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According to my calculations, July 2nd marks the year’s halfway point. So it seemed like a good time for a temperature quilt update for the quilt I started at the beginning of the year.
But before I get to my temperature quilt update, let’s do a little review…
What Are Temperature Quilts and How Do You Make Them?
As I explained in my initial post on the topic, back in January, the idea behind temperature quilts is pretty straightforward.
They’re composed of 365 two-color quilt blocks, one block for every day in the year. One of the colors will represent the high temperature for a particular day, the other color will represent the day’s low temperature. You can make a block every day, sew a week or month of blocks at one time, or just sit down and play catch up whenever you have time.
Though I began with the intention of stitching a block a day, the “catch up” method has come into play for me pretty often. So if you’re intrigued by the idea but reading this post halfway through the year, it’s not too late to start a temperature quilt for yourself. You’ll just have to catch up a bit.
Whatever the schedule, the idea is to spend a year creating a colorful quilt that will serve as a visual reminder of the temperature and fluctuations over the passing months, as well as a memento of that year.
Solid fabrics work well for temperature quilts. I picked a variety of hand-dyed fabrics by Cherrywood, in a range of colors to represent 5-degree temperature ranges. But when it comes to block patterns, the sky is the limit.
If you want to get more detail about methods and possible patterns for temperature quilts, you might want to review my original post on the subject.
My Temperature Quilt Update – Halfway Through the Year!
For my first attempt at making a temperature quilt, I decided to keep things simple.
When it comes to quilt blocks, it doesn’t get a lot simpler than stitching together two triangles to create a square, but I figured an easy block makes it easier to keep up with the project. The last thing I need in my life is another UFO!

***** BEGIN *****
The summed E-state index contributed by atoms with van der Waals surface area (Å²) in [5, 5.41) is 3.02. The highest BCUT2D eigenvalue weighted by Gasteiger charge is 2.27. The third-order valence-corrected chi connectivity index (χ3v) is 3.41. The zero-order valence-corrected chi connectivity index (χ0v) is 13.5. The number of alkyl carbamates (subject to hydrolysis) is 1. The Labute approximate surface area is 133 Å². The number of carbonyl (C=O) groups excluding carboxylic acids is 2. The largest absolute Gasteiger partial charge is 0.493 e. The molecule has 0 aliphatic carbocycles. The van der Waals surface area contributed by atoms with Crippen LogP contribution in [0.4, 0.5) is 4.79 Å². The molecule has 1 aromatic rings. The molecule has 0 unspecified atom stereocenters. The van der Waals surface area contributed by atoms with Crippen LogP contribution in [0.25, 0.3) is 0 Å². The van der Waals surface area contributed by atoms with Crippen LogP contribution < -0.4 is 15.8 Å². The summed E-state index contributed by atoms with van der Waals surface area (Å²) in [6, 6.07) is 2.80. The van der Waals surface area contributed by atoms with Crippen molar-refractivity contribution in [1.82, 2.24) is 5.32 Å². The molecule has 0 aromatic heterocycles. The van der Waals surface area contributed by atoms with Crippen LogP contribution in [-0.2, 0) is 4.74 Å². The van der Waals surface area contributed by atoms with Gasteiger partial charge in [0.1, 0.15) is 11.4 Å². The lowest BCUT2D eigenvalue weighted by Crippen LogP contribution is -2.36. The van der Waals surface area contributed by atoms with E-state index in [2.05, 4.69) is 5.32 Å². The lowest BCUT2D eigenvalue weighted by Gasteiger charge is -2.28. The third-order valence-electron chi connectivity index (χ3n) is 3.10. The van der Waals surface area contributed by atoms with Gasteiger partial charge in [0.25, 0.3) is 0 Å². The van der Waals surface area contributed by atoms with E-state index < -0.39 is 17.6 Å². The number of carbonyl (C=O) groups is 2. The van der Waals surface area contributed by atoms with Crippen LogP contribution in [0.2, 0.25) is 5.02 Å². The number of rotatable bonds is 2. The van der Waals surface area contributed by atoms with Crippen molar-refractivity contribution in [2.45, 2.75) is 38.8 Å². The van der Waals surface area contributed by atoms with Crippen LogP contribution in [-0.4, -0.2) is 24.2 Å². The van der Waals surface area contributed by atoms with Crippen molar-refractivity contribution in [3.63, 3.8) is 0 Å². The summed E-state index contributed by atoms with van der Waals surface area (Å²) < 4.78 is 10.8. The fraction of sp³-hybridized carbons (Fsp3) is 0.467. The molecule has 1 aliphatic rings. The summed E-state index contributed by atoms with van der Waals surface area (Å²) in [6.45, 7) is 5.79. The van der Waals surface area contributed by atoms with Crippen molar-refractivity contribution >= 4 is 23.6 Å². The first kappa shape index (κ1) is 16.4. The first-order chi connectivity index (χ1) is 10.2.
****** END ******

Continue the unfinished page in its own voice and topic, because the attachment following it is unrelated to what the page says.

For those who may be unfamiliar with quilt-ese, UFO stands for UnFinished Object. Most quilters collect a ton of them and I’m no exception. But though it was touch and go for a while, I am proud to report that my temperature quilt is right on track!
However, I will admit that there were a few moments when I considered kicking this quilt to the curb.
Letting the Temperature Quilt Do Its Thing
The Pacific Northwest is known for its temperate climate, so I didn’t expect to see a whole lot of fluctuation in temperatures and the corresponding fabric colors in the early months. But this year, it seems like the rain and gloom went on, and on, and on!
Not only were the dreary days getting me down, they were also threatening to make my temperature quilt look really boring. And if that wasn’t bad enough, all those 30s to low 50-degree days meant I ran out of cool colors and had to order more fabric.
In spite of that, I did stick with it.
Luckily, for my spirits as well as my quilt, the mercury finally started to inch up in June. Once I got to bring in a little more color, I really started to like how my temperature quilt looks! Here’s how it looked as of June 23rd.
More Temperature Quilt Updates to Come
Forecasts are calling for temperatures that are more in line with what we’d experience during a normal summer now. Hopefully, that will mean I get to add some warm colors to my quilt soon. I’ll be sure to do a final temperature quilt update at the end of the year so you can see how it turned out.
Hmm….that gives me an idea.
If you’re making a temperature quilt this year, please send me a photo when you’re finished. In early January of 2023, maybe we can have a Virtual Temperature Quilt show and tell!